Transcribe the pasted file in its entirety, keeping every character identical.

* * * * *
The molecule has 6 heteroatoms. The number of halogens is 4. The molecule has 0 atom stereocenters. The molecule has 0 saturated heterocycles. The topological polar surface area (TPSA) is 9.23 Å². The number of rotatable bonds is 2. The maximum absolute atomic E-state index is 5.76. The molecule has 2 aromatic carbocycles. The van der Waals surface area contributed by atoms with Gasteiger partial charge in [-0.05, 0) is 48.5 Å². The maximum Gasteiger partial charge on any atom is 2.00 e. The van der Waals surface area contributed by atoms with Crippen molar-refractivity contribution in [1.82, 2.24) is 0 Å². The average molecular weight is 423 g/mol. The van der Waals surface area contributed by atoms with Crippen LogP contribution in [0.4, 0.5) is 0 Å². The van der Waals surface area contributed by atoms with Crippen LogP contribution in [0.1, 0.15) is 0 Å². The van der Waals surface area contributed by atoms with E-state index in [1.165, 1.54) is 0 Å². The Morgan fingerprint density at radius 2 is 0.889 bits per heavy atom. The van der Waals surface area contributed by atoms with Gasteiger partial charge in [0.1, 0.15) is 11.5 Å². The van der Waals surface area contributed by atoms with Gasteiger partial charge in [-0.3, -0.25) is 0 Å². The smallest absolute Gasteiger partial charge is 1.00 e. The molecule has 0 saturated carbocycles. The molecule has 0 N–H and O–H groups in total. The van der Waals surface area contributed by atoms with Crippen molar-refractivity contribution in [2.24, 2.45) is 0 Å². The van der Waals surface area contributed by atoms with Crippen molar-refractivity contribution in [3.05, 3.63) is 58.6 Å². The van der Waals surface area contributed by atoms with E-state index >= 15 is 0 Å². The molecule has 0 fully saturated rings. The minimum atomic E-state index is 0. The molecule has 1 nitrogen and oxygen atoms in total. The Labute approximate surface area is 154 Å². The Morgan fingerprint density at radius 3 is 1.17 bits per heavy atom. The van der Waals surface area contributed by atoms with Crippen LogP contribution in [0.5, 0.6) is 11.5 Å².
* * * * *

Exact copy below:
The molecule has 6 heteroatoms. The number of halogens is 4. The molecule has 0 atom stereocenters. The molecule has 0 saturated heterocycles. The topological polar surface area (TPSA) is 9.23 Å². The number of rotatable bonds is 2. The maximum absolute atomic E-state index is 5.76. The molecule has 2 aromatic carbocycles. The van der Waals surface area contributed by atoms with Gasteiger partial charge in [-0.05, 0) is 48.5 Å². The maximum Gasteiger partial charge on any atom is 2.00 e. The van der Waals surface area contributed by atoms with Crippen molar-refractivity contribution in [1.82, 2.24) is 0 Å². The average molecular weight is 423 g/mol. The van der Waals surface area contributed by atoms with Crippen LogP contribution in [0.4, 0.5) is 0 Å². The van der Waals surface area contributed by atoms with Crippen LogP contribution in [0.1, 0.15) is 0 Å². The van der Waals surface area contributed by atoms with E-state index in [1.165, 1.54) is 0 Å². The Morgan fingerprint density at radius 2 is 0.889 bits per heavy atom. The van der Waals surface area contributed by atoms with Gasteiger partial charge in [0.1, 0.15) is 11.5 Å². The van der Waals surface area contributed by atoms with Gasteiger partial charge in [-0.3, -0.25) is 0 Å². The smallest absolute Gasteiger partial charge is 1.00 e. The molecule has 0 saturated carbocycles. The molecule has 0 N–H and O–H groups in total. The van der Waals surface area contributed by atoms with Crippen molar-refractivity contribution in [2.24, 2.45) is 0 Å². The van der Waals surface area contributed by atoms with Crippen molar-refractivity contribution in [3.05, 3.63) is 58.6 Å². The van der Waals surface area contributed by atoms with E-state index >= 15 is 0 Å². The molecule has 0 fully saturated rings. The minimum atomic E-state index is 0. The molecule has 1 nitrogen and oxygen atoms in total. The Labute approximate surface area is 154 Å². The Morgan fingerprint density at radius 3 is 1.17 bits per heavy atom. The van der Waals surface area contributed by atoms with Crippen LogP contribution in [0.5, 0.6) is 11.5 Å².